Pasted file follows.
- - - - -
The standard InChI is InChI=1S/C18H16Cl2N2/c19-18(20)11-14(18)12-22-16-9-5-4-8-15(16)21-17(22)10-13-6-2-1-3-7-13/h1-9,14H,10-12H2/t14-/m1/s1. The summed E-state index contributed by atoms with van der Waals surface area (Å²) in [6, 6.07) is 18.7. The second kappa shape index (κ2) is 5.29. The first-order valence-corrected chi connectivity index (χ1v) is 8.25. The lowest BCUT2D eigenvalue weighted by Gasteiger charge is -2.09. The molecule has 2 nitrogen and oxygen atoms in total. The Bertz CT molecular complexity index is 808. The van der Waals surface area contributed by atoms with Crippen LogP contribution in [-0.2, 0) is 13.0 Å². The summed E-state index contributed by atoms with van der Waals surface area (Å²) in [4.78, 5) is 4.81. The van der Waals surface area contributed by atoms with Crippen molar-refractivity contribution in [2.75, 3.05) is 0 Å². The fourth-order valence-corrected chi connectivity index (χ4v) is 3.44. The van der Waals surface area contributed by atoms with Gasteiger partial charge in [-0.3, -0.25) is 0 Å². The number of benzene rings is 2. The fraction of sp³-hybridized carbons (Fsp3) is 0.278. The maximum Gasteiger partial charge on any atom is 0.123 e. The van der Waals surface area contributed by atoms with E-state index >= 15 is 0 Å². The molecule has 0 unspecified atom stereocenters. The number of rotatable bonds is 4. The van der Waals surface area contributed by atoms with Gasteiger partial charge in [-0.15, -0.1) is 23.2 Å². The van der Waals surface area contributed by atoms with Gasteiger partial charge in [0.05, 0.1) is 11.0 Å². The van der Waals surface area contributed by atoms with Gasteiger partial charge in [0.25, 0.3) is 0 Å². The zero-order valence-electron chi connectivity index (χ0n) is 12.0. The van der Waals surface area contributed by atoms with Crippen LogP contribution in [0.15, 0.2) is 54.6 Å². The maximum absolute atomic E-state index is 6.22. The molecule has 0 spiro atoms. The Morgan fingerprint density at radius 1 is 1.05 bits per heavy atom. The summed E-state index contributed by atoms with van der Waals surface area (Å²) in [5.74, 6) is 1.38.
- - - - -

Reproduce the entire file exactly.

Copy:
The standard InChI is InChI=1S/C18H16Cl2N2/c19-18(20)11-14(18)12-22-16-9-5-4-8-15(16)21-17(22)10-13-6-2-1-3-7-13/h1-9,14H,10-12H2/t14-/m1/s1. The summed E-state index contributed by atoms with van der Waals surface area (Å²) in [6, 6.07) is 18.7. The second kappa shape index (κ2) is 5.29. The first-order valence-corrected chi connectivity index (χ1v) is 8.25. The lowest BCUT2D eigenvalue weighted by Gasteiger charge is -2.09. The molecule has 2 nitrogen and oxygen atoms in total. The Bertz CT molecular complexity index is 808. The van der Waals surface area contributed by atoms with Crippen LogP contribution in [-0.2, 0) is 13.0 Å². The summed E-state index contributed by atoms with van der Waals surface area (Å²) in [4.78, 5) is 4.81. The van der Waals surface area contributed by atoms with Crippen molar-refractivity contribution in [2.75, 3.05) is 0 Å². The fourth-order valence-corrected chi connectivity index (χ4v) is 3.44. The van der Waals surface area contributed by atoms with Gasteiger partial charge in [-0.3, -0.25) is 0 Å². The number of benzene rings is 2. The fraction of sp³-hybridized carbons (Fsp3) is 0.278. The maximum Gasteiger partial charge on any atom is 0.123 e. The van der Waals surface area contributed by atoms with E-state index >= 15 is 0 Å². The molecule has 0 unspecified atom stereocenters. The number of rotatable bonds is 4. The van der Waals surface area contributed by atoms with Gasteiger partial charge in [-0.15, -0.1) is 23.2 Å². The van der Waals surface area contributed by atoms with Gasteiger partial charge in [0.05, 0.1) is 11.0 Å². The van der Waals surface area contributed by atoms with Gasteiger partial charge in [0.25, 0.3) is 0 Å². The zero-order valence-electron chi connectivity index (χ0n) is 12.0. The van der Waals surface area contributed by atoms with Crippen LogP contribution in [0.15, 0.2) is 54.6 Å². The maximum absolute atomic E-state index is 6.22. The molecule has 0 spiro atoms. The Morgan fingerprint density at radius 1 is 1.05 bits per heavy atom. The summed E-state index contributed by atoms with van der Waals surface area (Å²) in [5.74, 6) is 1.38.